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Why Next-Gen Endpoint Protection Has Become an Essential Security Tool

Signature-based endpoint protection is used to detect threats that have been previously identified as malicious. Algorithms can quickly scan an object and identify its signature. If that signature matches one of the hundreds of millions of blacklisted signatures, steps are automatically taken to mitigate the threat.

Traditional signature-based tools work quickly and effectively and are simple to run. But here’s the problem: It takes time for a signature to be identified, added to a database, and distributed to security teams. Meanwhile, hackers are researching their targets and creating about 75,000 new malicious programs every single day. According to the Cisco 2017 Annual Cybersecurity Report, 95 percent of analyzed files were less than 24 hours old.

A lot can happen between the creation of a new threat and the creation and distribution of a signature for that threat. Signature-based protection just can’t keep up, especially with hackers increasingly targeting endpoints. Also, as the number of threats increases exponentially, checking every object against a signature database that’s constantly changing can drain resources and create latency.

A highly sophisticated, rapidly evolving threat landscape has exposed the weaknesses of signature-based solutions. Although these tools still have value for their ability to detect known threats, they should be part of a layered security strategy that also includes next-generation endpoint protection (NGEP).

In addition to blocking known threats, NGEP uses several technologies and methods to identify and automatically mitigate unknown threats. Using real-time behavioral analysis and machine learning, NGEP can detect suspicious patterns and activity that would indicate the presence of a malicious file or object.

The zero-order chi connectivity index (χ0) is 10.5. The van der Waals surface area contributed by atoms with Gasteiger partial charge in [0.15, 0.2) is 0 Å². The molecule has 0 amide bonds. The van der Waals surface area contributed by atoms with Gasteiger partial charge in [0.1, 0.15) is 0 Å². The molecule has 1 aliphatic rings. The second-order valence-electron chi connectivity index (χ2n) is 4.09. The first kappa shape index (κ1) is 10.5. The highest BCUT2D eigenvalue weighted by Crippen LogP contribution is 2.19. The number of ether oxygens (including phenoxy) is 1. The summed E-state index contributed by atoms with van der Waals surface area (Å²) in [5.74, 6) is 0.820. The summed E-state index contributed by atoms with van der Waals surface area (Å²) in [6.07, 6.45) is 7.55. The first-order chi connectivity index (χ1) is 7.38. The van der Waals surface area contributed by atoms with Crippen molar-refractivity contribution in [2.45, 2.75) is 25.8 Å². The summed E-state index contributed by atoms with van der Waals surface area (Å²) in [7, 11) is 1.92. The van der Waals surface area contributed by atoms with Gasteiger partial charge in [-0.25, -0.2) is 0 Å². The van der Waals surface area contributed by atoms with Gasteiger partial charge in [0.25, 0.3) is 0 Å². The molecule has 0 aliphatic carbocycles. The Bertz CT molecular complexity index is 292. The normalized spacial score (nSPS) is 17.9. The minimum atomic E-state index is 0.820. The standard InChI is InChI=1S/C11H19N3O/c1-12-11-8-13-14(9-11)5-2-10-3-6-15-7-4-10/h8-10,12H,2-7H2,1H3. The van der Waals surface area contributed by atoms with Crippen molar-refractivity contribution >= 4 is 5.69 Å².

Root cause analysis and sandboxing make it possible to investigate threats in an isolated environment. When identifying and blocking threats at the source, changes to the network are not necessary and you avoid unnecessary roll-backs. NGEPcan also prevent command and control communications with the hacker stopping further infectious behaviors while minimizing data loss. Signatures are then automatically created and distributed to the security community accelerating the detection of similar threats.

When evaluating NGEP solutions, look for versatility. Can it be deployed on-premises and in the cloud? Does it work on multiple desktop and mobile operating systems? Can it be easily scaled to support more devices?

Make sure you choose a solution that prioritizes prevention by providing global threat intelligence and built-in sandboxing. Because prevention methods won’t stop every threat, your NGEP solution should offer continuous monitoring so you can spot malicious activity from threats that still manage to find their way to endpoints. Finally, look for agentless detection so you can detect file-less malware and other threats even when an agent isn’t installed on every endpoint.

Cisco’s NGEP solution, Advanced Malware Protection (AMP) for Endpoints, can be installed on virtually any device and even detects malicious activity on Internet of Things devices. AMP for Endpoints starts by running files through more than a dozen prevention and detection engines to block as many threats as possible at the network perimeter. Each file allowed to enter the network is tracked and monitored.

If a file begins to behave maliciously, Cisco AMP for Endpoints will have a full history that dramatically reduces the time to investigate and mitigate the threat. All intelligence is shared to the AMP cloud so the threat is automatically blocked everywhere in the network.

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